Well, we met and boy was he wearing something fun. A very thick and glittery gold chain around his neck. I tried (not very successfully) to not stare. This was him, minus the muscles.

Ok, so maybe his chain was a bit lighter than that, just like the conversation that began light, with him explaining how his favorite meet up group, Game Night, was dripping with drama and he feared that he may have to quit. “We meet to play board games in the back room of a local hobby shop and some people are just trying to exercise way more control than they should be.” Hmmm…how light and fun. Then he quickly corrected himself and said, “Sorry, we do not need to talk about that type of negativity. Speaking of which, don’t you hate when your dates begin talking about their exes?” Phew.

“Why, yes, yes I do.”

“Well that’s not going to happen here. I can’t stand that. I mean, who wants to hear that drama?”

“Thanks goodness. Not me. Tell me about the games you most enjoy.” Yawn.

Then without missing a beat, he began, “I mean I did walk in on her and her new man and had to chase him through the woods. Then, believe it or not, she took me to the cleaners….you wouldn’t believe how much money I actually have to pay her every month. Most people don’t have that quality of a story to tell.” Again, my fatal flaw stopped me from shutting him up. Or telling him how wrong he is, assuming that others don’t have an interesting story worth sharing. Or that nobody exudes fun quite like him. Sing along with me to the tune of Alanis’ ironic song, please. “Is he hypocritical? Do you think?”

Specimen 3: After one bad date, the guy who insisted I would just adore his church came at me with a wide open mouth at the end of our date. I have no idea why he thought an open mouthed kiss was appropriate because the date did not go that well, plus I was rushing out of there quicker than a bride dashing from the church to her first drink on her rainy wedding day. I didn’t know what to do, but I didn’t want to kiss him. Instead of stating that though (remember my fatal flaw?), I quickly turned my cheek so that his mouth landed on the side of my mouth where I gave him a quick peck and bolted to my car.

Once home, I received a number of texts from him, proposing dates for a second date. Why? I offered some lame excuses as to why the date wouldn’t work for me. I hoped to take the easy way out, like with the kiss, and hoped that he would give up and that I wouldn’t have to say that I just wasn’t interested (fatal flaw at its finest). Well, he persevered with offering date options and at this point, we were now about a month out on the calendar and he just wasn’t taking “I’m busy” for an answer. I finally had to say, “Look, you are a nice guy. You deserve to find somebody who wants to go to church with you. I am not that girl.”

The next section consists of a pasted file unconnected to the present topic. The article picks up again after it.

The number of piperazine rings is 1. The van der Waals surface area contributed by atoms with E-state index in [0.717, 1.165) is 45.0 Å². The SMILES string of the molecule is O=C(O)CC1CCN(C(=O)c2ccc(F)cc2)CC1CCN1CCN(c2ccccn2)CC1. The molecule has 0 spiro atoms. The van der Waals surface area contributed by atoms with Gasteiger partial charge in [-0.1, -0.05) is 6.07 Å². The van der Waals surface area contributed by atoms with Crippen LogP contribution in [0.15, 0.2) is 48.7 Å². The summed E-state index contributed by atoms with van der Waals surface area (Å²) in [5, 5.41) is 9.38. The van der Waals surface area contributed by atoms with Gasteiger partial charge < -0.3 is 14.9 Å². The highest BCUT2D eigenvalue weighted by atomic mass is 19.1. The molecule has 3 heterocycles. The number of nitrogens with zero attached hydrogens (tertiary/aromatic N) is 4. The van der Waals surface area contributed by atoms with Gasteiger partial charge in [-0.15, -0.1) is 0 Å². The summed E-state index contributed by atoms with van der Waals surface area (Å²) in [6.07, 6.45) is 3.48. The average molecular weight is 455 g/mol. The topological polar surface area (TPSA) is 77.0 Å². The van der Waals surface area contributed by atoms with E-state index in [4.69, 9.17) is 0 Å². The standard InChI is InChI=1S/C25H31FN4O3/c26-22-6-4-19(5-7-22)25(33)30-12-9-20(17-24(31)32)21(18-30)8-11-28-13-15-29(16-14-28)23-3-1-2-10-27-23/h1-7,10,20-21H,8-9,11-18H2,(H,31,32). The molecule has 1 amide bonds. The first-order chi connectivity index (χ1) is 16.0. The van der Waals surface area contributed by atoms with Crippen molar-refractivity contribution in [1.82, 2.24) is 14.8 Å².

His response? “Well then why were you so assertive with a good night kiss? You claimed to be in a rush to get home to see your son play lacrosse, yet you took time kiss me.”

I didn’t even know what to say. So I said nothing. About an hour later, my phone was accosted once again, this time with an even more bellicose attack: “By the way, I found your kiss very aggressive and actually wondered if I should read that as a red flag. I decided to give you another chance. You blew it to hell.” Sing along with me to the tune of Alanis’ ironic song, please. “Is he hypocritical? Do you think?”

And btw, what is the source of that anger after just one date? Perhaps it has to do with my fatal flaw and the mixed messages that I send.

As humans, we all want positive reinforcement, kindness, and honesty. And compliments are such a great way to do that for another human. But that gets tricky. That guy above complimented my earrings and my glasses so nicely when we first greeted each other. And I made fun of him for it, saying they were silly. What compliment might have felt genuine, not bogus? “You are beautiful.”? If I hear that from a man I’ve never met, he just sees my pictures online, that compliment feels schematic. But if I know him from the gym and he always see me in my workout clothes then picks me up for a date and says “You are beautiful.” then that feels different, more authentic. We can all be hypocritical in the spaces that rest between what feels good and what feels yucky. Between what feels bona fide and what feels contrived.

Perhaps we need to be more kind to one another, more thoughtful and more honest. I know that I do. I will work harder to address my fatal flaw of avoiding what I consider difficult. Honesty is kindness. And our world can certainly use more kindness, to ourselves and to others.

What is your hamartia? What can you do to be more kind to yourself and to others?